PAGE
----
I would prefer the writer who goes by the name 'C.R.", if possible:
Please construct a 2 page analysis of the following book summary for the book, "Beyond Budgeting". Below is a book summry I would like to be used for the analysis:
Published by Soundview Executive Book Summaries, P.O. Box 1053, Concordville, Pennsylvania 19331 USA
?2003 Soundview Executive Book Summaries ? All rights reserved. Reproduction in whole or part is prohibited.
How Managers Can Break Free From
The Annual Performance Trap
THE SUMMARY IN BRIEF
It?s no secret that annual budgeting processes are time-consuming, add
little value and prevent managers from responding quickly to changes in
today?s business environment. Traditional budgeting?s focus on fixed targets
and performance incentives often leads to dysfunctional, even unethical,
management behavior. But organizations can break free from the annual
budget trap once and for all.
Beyond Budgeting presents an alternative, coherent management model
that enables companies to manage performance through processes specifically
tailored to today?s volatile marketplace. Based on the decision-making
needs of front-line managers, this model lets you take advantage of two
major opportunities. Your company can create a set of adaptive
processes that replace centrally controlled, predetermined goals with
self-regulating, relative competitive benchmarks and transfer the power
and decision-making authority from the center of the organization to the
Concentrated Knowledge? for the Busy Executive ? www.summary.com Vol. 25, No. 9 (3 parts) Part 1, September 2003 ? Order # 25-21
Pages 2, 3
Pages 3, 4
On Value Creation
Pages 4, 5, 6
Principles of Radical
Insights Into Changing
Pages 7, 8
A Management Model
For the 21st Century
By Jeremy Hope and Robin Fraser
FILE: FINANCIAL /ACCOUNTING
What You?ll Learn In This Summary
? Why the annual budget and performance contract is a trap and how
you can break free from it. Do away with budgets and you will save time
and money while you create a more ethical and profitable company.
? How creating an adaptive
process lets managers focus on continuous
value creation instead of meeting budget goals. No longer will managers
meet artificial, internally set goals. Instead they will measure their performance
against others in the industry as managers set stretch goals.
? How and why to create a radically decentralized organization to
become a high performance organization. By decentralizing, you create a
vital, responsive organization.
? What you need to do to realize the full potential of management
models like customer relations management, benchmarking, Balanced
Scorecards, activity-based management and rolling forecasts.
The Annual Performance Trap
Like them or loathe them, everyone has a view about
budgets. CEOs like the warm feeling they get when they
see the year-end profit forecasts. But they might be anxious
about the reliability of the assumptions and the
firm?s ability to respond to change. CFOs like the way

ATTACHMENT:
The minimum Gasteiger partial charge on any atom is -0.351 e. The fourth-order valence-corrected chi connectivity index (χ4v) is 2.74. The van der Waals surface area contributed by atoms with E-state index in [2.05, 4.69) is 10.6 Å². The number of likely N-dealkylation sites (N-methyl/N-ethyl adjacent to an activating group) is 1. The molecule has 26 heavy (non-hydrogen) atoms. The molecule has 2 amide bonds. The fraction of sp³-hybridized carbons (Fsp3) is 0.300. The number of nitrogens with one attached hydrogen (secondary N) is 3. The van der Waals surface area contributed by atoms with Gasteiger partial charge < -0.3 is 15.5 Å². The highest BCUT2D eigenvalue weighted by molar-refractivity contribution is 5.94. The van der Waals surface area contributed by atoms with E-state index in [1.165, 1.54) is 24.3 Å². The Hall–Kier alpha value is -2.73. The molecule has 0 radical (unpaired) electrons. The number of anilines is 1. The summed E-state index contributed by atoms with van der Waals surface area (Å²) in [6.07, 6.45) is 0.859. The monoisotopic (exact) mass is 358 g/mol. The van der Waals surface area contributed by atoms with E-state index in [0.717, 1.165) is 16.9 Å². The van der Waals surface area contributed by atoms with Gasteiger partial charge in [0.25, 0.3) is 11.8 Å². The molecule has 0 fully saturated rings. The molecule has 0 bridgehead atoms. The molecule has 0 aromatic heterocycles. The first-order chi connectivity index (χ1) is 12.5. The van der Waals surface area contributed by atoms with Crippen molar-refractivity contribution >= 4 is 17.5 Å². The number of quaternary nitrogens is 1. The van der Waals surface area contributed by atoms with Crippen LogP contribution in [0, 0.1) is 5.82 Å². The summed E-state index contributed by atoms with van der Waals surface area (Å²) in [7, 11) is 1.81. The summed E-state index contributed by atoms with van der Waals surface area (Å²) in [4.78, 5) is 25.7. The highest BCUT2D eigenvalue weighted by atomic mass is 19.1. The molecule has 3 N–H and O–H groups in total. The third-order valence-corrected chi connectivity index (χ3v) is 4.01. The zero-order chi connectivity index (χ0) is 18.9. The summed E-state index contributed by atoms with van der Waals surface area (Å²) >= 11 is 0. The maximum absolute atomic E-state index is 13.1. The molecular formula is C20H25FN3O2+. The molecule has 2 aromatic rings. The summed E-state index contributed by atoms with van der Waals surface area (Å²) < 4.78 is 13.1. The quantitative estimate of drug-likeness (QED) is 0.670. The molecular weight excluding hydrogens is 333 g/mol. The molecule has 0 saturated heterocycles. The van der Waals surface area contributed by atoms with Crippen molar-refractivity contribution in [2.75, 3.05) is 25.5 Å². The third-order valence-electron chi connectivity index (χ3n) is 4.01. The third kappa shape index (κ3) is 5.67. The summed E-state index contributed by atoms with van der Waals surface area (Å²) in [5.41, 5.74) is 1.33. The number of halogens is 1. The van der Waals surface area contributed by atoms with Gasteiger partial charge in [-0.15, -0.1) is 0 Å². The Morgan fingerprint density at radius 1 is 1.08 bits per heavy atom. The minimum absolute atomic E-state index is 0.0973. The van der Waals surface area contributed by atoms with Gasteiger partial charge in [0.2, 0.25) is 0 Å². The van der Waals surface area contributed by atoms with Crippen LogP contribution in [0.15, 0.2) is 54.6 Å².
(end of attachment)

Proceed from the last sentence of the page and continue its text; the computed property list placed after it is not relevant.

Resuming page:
they are able to tie operating managers to fixed performance
contracts (fixed targets reinforced by incentives).
But they also know that the process takes too long and
adds little value. Operating managers like ?knowing
where they stand.? But they are also concerned about
the time wasted and that fixed performance contracts
lead to decision paralysis and cosmetic accounting
rather than decisive action and ethical reporting.
The consensus in American business circles is that the
budgeting process isn?t all it could be. Dissatisfaction is
rampant. There are three main reasons for this:
? Budgeting is cumbersome and too expensive;
? Budgeting is out of kilter with the competitive environment
and no longer meets the needs of either executives
or operating mangers; and
? ?Gaming the numbers? has risen to an unacceptable
Budgeting is Cumbersome and Too Expensive
The budgeting process is a deeply embedded annual
ritual. It absorbs huge amounts of time for an uncertain
benefit. Typically, it starts with a mission statement that
sets out the aims of the business followed by a group
strategic plan that sets the direction and high-level goals
of the firm. These form the framework for a budgeting
process that grinds its way through countless meetings.
The average time consumed by the budgeting process
is between four and five months, absorbing 20 to 30
percent of senior executives? and financial managers?
time. A 1998 benchmarking study showed that the average
company invested more than 25,000 person-days
per billion dollars in revenue in the planning and performance
For any firms involved in mergers, acquisitions, disposals
and other reorganizations, the budgeting workload
can be overwhelming. The result is a finance team
under constant pressure to reconfigure the numbers
rather than support hard-pressed managers with the
information they need to make decisions.
Budgeting Is Out of Kilter
With the Competitive Environment
The pressure on corporate performance has become
intense. Shareholders demand that firms be at or near
the top of their industry peer group. Intellectual capital,
such as brands, loyal customers and proven manage-
by Jeremy Hope and Robin Fraser
? THE COMPLETE SUMMARY
For Additional Information on the authors, go to:
Published by Soundview Executive Book Summaries (ISSN 0747-2196), P.O. Box 1053, Concordville, PA 19331
USA, a division of Concentrated Knowledge Corporation. Published monthly. Subscriptions: $195 per year in U.S.,
Canada & Mexico, and $275 to all other countries. Periodicals postage paid at Concordville, PA and additional offices.
Postmaster: Send address changes to Soundview, P.O. Box 1053, Concordville, PA 19331. Copyright ? 2003 by
Soundview Executive Book Summaries.
Available formats: Summaries are available in print, audio and electronic formats. To subscribe, call us at 1-800-
521-1227 (1-610-558-9495 outside U.S. & Canada), or order on the Internet at www.summary.com. Multiple-subscription
discounts and Corporate Site Licenses are also available.
Executive Book Summaries?